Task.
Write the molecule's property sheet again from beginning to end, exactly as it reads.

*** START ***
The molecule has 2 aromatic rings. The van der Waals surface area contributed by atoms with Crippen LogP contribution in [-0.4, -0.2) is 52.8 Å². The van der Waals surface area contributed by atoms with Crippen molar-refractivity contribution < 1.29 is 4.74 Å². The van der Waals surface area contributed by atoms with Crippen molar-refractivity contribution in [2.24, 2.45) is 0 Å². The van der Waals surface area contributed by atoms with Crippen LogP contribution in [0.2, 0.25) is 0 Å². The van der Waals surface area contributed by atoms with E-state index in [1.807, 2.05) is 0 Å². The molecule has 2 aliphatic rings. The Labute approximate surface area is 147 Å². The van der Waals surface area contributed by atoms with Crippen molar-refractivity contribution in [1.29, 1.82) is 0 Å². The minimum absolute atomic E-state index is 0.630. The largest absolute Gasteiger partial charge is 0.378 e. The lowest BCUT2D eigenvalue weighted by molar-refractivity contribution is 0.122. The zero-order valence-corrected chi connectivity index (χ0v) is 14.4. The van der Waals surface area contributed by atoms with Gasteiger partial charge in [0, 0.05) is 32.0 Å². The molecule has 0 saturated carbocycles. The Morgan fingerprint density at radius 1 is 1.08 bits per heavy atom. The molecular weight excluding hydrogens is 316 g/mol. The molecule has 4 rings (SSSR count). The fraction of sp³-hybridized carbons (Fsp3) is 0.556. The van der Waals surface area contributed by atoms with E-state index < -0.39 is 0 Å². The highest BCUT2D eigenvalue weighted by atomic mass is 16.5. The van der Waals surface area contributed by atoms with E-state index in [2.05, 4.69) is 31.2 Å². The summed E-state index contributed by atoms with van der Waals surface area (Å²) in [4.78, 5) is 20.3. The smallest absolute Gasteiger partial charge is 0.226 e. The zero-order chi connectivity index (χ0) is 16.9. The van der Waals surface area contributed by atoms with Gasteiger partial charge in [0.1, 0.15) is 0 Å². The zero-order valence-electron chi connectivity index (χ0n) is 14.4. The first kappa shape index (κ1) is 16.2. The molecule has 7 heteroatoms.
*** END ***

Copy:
The molecule has 2 aromatic rings. The van der Waals surface area contributed by atoms with Crippen LogP contribution in [-0.4, -0.2) is 52.8 Å². The van der Waals surface area contributed by atoms with Crippen molar-refractivity contribution < 1.29 is 4.74 Å². The van der Waals surface area contributed by atoms with Crippen molar-refractivity contribution in [2.24, 2.45) is 0 Å². The van der Waals surface area contributed by atoms with Crippen LogP contribution in [0.2, 0.25) is 0 Å². The van der Waals surface area contributed by atoms with E-state index in [1.807, 2.05) is 0 Å². The molecule has 2 aliphatic rings. The Labute approximate surface area is 147 Å². The van der Waals surface area contributed by atoms with Crippen molar-refractivity contribution in [1.29, 1.82) is 0 Å². The minimum absolute atomic E-state index is 0.630. The largest absolute Gasteiger partial charge is 0.378 e. The lowest BCUT2D eigenvalue weighted by molar-refractivity contribution is 0.122. The zero-order valence-corrected chi connectivity index (χ0v) is 14.4. The van der Waals surface area contributed by atoms with Gasteiger partial charge in [0, 0.05) is 32.0 Å². The molecule has 0 saturated carbocycles. The Morgan fingerprint density at radius 1 is 1.08 bits per heavy atom. The molecular weight excluding hydrogens is 316 g/mol. The molecule has 4 rings (SSSR count). The fraction of sp³-hybridized carbons (Fsp3) is 0.556. The van der Waals surface area contributed by atoms with E-state index < -0.39 is 0 Å². The highest BCUT2D eigenvalue weighted by atomic mass is 16.5. The van der Waals surface area contributed by atoms with E-state index in [2.05, 4.69) is 31.2 Å². The summed E-state index contributed by atoms with van der Waals surface area (Å²) in [4.78, 5) is 20.3. The smallest absolute Gasteiger partial charge is 0.226 e. The zero-order chi connectivity index (χ0) is 16.9. The van der Waals surface area contributed by atoms with Gasteiger partial charge in [0.1, 0.15) is 0 Å². The zero-order valence-electron chi connectivity index (χ0n) is 14.4. The first kappa shape index (κ1) is 16.2. The molecule has 7 heteroatoms.